Fr. Blake reflects on Ash Wednesday

Fr. Ray Blake writes:

Ashes, for Ash Wednesday are supposed to made out of the palms which were carried in procession last Palm Sunday. The symbolism is earthly glory turned to dust and ashes: Palm Sunday – Good Friday.

There is a high oil content in palms so once you have them started them they burn pretty quickly but the smoke is pretty acrid, not like the smoke of incense. I know priests who have used any old ash, ash from ash trays, some of the ecclesiastical suppliers even send ash in a little sachet, I knew one who used to get an envelope of ash from the local crematorium, a rather overstated emphasis of ‘Remember Man you are dust and to dust you shall return’, though he himself tended to use the alternative, ‘Repent and believe in the Gospel’.

‘Authenticity’ in the Liturgy should be important, it is important in the Christian life, it should be important in Lent. ‘Authenticity’ is the brother of Truth, one of the most important aspects of Lent is the Sacrament of Penance, one significant reason people fail to go to Confession is that they are afraid of facing the truth about themselves and afraid of admitting it to another human being. There is a cowardliness here that is quite alien to the Gospel.

Living in shadows, living with half truths, living with illusions is not Christian. Jesus is the Way, the Truth and the Life. Christians are supposed to be both truthful and honest, especially about themselves and the Lord.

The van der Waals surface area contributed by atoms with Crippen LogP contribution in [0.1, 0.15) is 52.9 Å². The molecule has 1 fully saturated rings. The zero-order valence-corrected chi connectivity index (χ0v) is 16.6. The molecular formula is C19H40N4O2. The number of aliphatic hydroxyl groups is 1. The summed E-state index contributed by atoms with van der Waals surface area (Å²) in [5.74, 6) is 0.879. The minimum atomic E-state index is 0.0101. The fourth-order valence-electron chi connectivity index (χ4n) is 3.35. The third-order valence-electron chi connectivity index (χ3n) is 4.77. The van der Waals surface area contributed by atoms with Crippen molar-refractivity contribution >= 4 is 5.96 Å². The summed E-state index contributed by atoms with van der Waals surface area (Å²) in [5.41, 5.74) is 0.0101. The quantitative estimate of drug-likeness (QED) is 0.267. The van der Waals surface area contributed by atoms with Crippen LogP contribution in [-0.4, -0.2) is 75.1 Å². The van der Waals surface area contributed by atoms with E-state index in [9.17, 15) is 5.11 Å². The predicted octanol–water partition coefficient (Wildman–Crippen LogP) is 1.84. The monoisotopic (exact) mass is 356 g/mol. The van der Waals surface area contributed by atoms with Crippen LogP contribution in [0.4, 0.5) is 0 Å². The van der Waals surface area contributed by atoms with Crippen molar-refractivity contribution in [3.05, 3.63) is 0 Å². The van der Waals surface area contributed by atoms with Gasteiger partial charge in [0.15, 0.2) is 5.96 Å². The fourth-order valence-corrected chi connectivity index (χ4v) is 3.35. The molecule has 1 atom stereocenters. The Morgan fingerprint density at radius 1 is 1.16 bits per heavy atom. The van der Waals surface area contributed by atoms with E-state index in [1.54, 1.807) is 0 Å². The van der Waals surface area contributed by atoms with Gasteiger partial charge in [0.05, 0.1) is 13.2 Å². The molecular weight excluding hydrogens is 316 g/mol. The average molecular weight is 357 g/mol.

So thankful for the graces of sacramental Confession, but my oh my, it does not get easier to go, even if one has been recently and the “list” is comparatively short.   I remember realizing once how easy it is to repent of everything plus the kitchen sink, all kinds of “big” sins rather than admit to the small(er) thing the Lord is putting on our hearts, that “small” thing that is foolish, embarrassing, petty perhaps that is humiliating to admit to.

Make yourself go, you will be so glad you did!

Wonderful to discover at our Ordinariate parish yesterday, two priests available for Confession, and a steady stream of parishioners availing themselves of the opportunity to be “shriven.”

 

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